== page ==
Bell's British Theatre, Consisting of the Most Esteemed English Plays...

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J. Bell; & C. Etherington, 1780
 

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Page 51 - Sweet heaven compose it! — Come, come, my lord, if I can pardon you, Methinks you should accept it. Look on these; Are they not yours ? or stand they thus neglected, As they are mine? Go to him, children, go; Kneel to him, take him by the hand, speak to him ; For you may speak, and he may own you too, Without a blush; and so he cannot all His children: go, I say, and pull him to me, And pull him to yourselves, from that bad woman.
Page 83 - But grieve not, while thou stay'st, My last disastrous times: Think we have had a clear and glorious day, And heav'n did kindly to delay the storm, Just till our close of ev'ning. Ten years' love, And not a moment lost, but all improv'd To th' utmost joys — what ages have we liv'd! And now to die each other's; and, so dying, While hand in hand we walk in groves below, Whole troops of lovers...
Page 44 - Caesar loves beyond the love of women: He could resolve his mind, as fire does wax, From that hard rugged image melt him down, And mould him in what softer form he pleased.
Page 34 - We have run too great a length with her already. I did not think her or myself so wicked, as I find, upon reflection, we are.
Page 81 - I should die With a hard thought of you ? Ant. Forgive me, Roman. Since I have heard of Cleopatra's death, My reason bears no rule upon my tongue, But lets my thoughts break all at random out.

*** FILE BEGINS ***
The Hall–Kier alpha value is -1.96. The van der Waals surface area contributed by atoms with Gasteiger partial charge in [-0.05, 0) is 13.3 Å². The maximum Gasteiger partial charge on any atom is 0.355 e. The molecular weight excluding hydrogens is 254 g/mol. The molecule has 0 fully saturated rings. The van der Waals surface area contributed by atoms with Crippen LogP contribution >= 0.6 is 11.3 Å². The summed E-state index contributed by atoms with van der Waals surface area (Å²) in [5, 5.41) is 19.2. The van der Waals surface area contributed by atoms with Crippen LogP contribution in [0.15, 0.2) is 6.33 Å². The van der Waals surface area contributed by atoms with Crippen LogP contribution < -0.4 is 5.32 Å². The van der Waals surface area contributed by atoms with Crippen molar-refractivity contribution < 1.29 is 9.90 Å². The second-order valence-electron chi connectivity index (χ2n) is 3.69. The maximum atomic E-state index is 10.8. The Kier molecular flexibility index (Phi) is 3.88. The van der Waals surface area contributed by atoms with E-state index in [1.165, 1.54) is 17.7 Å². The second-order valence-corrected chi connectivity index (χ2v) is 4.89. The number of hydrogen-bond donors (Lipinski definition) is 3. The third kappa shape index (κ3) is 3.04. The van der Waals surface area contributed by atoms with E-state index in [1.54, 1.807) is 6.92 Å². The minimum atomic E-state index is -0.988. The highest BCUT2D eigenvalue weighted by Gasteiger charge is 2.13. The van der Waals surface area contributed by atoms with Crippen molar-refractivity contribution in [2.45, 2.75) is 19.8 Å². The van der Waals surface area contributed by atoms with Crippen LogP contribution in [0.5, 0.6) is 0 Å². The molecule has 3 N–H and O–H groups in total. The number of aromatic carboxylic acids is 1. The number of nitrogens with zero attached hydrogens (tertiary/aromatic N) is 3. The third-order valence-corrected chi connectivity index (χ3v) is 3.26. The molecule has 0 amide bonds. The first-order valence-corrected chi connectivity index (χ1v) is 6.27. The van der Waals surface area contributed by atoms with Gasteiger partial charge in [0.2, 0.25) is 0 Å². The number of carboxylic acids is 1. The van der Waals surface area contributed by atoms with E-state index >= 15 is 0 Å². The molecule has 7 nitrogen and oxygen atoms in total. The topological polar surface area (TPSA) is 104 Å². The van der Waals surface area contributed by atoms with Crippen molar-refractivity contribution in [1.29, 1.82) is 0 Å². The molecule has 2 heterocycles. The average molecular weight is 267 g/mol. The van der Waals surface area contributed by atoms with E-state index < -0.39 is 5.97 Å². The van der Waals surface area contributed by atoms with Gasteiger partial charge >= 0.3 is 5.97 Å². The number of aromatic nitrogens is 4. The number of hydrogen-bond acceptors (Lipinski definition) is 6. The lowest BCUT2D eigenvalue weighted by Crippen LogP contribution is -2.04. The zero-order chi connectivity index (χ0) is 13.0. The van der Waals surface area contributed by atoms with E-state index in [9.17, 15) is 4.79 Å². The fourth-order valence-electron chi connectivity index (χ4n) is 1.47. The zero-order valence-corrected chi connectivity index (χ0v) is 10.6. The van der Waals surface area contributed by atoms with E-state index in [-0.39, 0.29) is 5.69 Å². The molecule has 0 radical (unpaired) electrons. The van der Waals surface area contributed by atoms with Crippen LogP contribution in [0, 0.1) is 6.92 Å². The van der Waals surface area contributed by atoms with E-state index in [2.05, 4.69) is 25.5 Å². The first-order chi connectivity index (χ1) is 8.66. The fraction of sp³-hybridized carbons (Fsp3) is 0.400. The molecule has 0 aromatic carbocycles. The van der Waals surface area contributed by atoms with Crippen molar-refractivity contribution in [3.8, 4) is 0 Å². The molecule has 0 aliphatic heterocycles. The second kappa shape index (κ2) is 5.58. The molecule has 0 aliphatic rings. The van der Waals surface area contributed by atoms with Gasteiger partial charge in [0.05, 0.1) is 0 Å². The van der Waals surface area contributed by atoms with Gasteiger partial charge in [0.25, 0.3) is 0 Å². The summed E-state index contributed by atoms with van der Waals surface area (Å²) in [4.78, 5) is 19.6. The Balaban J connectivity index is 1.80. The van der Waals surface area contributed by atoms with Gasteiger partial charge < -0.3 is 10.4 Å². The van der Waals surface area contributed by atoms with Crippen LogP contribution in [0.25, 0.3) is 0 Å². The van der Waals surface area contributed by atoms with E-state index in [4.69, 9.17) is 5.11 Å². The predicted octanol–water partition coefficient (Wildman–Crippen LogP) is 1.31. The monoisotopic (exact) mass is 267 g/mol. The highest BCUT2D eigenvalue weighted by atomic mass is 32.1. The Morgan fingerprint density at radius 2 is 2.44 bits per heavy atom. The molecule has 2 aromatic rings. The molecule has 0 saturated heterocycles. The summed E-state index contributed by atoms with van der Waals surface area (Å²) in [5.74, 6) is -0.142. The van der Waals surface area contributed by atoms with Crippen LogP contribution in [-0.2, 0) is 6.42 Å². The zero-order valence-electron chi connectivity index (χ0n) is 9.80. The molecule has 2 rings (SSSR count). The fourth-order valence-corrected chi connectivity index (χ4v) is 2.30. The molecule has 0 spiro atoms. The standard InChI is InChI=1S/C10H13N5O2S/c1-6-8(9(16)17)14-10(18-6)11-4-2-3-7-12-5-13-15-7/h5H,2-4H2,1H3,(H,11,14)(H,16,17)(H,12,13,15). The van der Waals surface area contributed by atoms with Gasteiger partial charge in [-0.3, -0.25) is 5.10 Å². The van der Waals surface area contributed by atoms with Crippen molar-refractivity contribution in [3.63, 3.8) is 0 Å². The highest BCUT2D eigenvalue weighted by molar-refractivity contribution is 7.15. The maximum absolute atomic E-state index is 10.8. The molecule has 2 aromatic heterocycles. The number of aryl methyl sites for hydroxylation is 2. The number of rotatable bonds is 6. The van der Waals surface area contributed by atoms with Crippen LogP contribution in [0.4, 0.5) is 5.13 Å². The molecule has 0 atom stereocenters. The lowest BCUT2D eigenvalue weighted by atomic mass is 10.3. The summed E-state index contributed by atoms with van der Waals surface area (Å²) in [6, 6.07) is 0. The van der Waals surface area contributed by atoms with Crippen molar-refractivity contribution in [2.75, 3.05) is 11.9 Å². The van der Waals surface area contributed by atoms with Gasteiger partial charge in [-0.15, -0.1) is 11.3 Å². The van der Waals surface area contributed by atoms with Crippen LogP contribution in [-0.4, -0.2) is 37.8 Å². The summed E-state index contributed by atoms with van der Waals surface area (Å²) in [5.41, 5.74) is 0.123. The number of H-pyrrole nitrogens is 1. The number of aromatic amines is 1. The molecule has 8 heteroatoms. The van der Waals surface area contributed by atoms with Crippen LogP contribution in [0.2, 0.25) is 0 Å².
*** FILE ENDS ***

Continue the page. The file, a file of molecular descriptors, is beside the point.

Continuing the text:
Page 46 - I'd leave the world for him that hates a woman. Woman, the fountain of all human frailty ! What mighty ills have not been done by woman ! Who was't betrayed the Capitol ? A woman. Who lost Mark Antony the world ? A woman. Who was the cause of a long ten years...
Page 56 - Men are but children of a larger growth; Our appetites as apt to change as theirs, And full as craving too, and full as vain ; And yet the soul, shut up in her dark room, Viewing so clear abroad, at home sees nothing: But, like a mole in earth, busy and blind, Works all her folly up, and casts it outward To the world's open view...
Page 58 - I could cease to be!— or ne'er had been! BARN. Since peace and comfort are denied her here, may she find mercy where she least expects it, and this be all her hell. From our example may all be taught to fly the first approach of vice; but, if o'ertaken By strong temptation, weakness, or surprise, Lament their guilt, and by repentance rise. Th' impenitent alone die unforgiven; To sin's like man, and to forgive like heaven.
Page 30 - Tell me no more, but let me die contented. Char. He bid me say, he knew himself so well, He could deny you nothing, if he saw you; And therefore — Cleo.
Page 70 - Heaven has but Our sorrow for our sins; and then delights To pardon erring man : Sweet mercy seems Its darling attribute, which limits justice; As if there were degrees in infinite, And infinite would rather want perfection Than punish to extent.

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